DALS WILDLIFE SITE { WILDLIFE OF NORTHERN ENGLAND}

WILDLIFE OF NORTHERN ENGLAND

Cow wheat Melampyrum pratense.

 Image courtesy of Pethan CC BY -SA 3.0 license.

 

Introduction

Cow wheat, has been given the genus name of Melampyrum , from the Greek melas, meaning black + pyros = wheat, because the seeds made bread black when mixed with corn seeds. They belong to the family Scrophulariaceae . [ They are sometimes placed in the family Orobanchaceae }, and they belong to the order of plants known as the Lamiales.

They are a common wild flower of northern and central Europe. They occur throughout the UK in suitable habitat generally preferring acidic soil. 

Basic components of Cow wheat

Public domain courtesy of Wikicommons.

Description

This species is an annual with slender branched stems, about a foot { 30 cm } high. the leaves are are stalkless, narrow, tapering, smooth in distant pairs, each pair being at right angles to those that are next to it.

The long tubed, pale yellow flowers are placed in pairs in the axils of the upper leaves are 1 to 1.8 cm long. Each flower is often tinged with red and tend to become wholly red with age. The leaves and flower bracts are in pairs and sweep away from the plant. the flowers are two-lipped the upper one being shorter than the lower one. The lower lip stands sharply out unlike hanging downwards as is the case with most Labiate flowers.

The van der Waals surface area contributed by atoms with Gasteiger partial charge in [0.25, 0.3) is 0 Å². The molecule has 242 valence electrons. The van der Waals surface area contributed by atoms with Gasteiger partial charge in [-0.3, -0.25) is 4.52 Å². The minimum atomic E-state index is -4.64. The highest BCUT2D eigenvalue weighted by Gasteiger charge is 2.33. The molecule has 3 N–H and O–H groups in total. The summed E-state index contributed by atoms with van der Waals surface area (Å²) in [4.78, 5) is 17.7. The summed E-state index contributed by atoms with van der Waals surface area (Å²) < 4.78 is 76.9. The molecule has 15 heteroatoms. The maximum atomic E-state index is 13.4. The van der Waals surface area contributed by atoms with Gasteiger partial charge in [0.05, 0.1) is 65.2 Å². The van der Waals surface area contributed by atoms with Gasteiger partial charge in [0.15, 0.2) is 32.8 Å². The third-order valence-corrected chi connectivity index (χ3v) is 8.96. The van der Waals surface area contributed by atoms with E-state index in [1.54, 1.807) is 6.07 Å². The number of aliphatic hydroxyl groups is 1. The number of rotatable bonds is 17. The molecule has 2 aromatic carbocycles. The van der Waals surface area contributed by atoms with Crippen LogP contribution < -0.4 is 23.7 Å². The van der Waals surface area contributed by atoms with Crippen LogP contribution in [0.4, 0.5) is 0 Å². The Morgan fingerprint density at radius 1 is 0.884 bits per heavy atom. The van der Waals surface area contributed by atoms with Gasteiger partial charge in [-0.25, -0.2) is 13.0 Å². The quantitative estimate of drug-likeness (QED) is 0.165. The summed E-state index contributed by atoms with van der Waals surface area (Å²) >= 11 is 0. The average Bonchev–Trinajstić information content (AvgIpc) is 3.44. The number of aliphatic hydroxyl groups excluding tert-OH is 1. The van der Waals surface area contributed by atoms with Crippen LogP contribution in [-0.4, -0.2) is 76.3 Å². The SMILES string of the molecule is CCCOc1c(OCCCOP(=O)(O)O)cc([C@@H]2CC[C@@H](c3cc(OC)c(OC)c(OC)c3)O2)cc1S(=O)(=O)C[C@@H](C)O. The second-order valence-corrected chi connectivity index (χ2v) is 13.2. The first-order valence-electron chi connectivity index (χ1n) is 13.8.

They flower from June until October.  They are encountered in shady corners and along paths in shady deciduous and coniferous woodland, and as previously mentioned they prefer acidic soils. 

Cow wheat flowers

 Image courtesy of Meneerke bloem CC BY-SA 3.0 license.

 

General information.

The seeds of this plant are attractive to ants which carry them away to their nests and in doing so help in the dispersal of the seeds. The plant was not used in medicine as far as I am aware. Indeed, Dodonaeus, informs us that  " the seeds of this herb taken in meate or drinke troubleth the braynes causing headacheand drunkenness.

It is far less glamourous than the Field cow wheat { Melampyrum arvensis} in appearance  however that species is quite rare in the UK and identification is therefore not an issue. They are superficially similar to Yellow rattle {see content banners above scroll down to view}.

The more glamourous flowers of the Field cow wheat.

Melampyrum arvense (inflorescense).jpg

Image courtesy of Hans Hillewaert  CC BY-SA 3.0 license. Image taken in Belgium.

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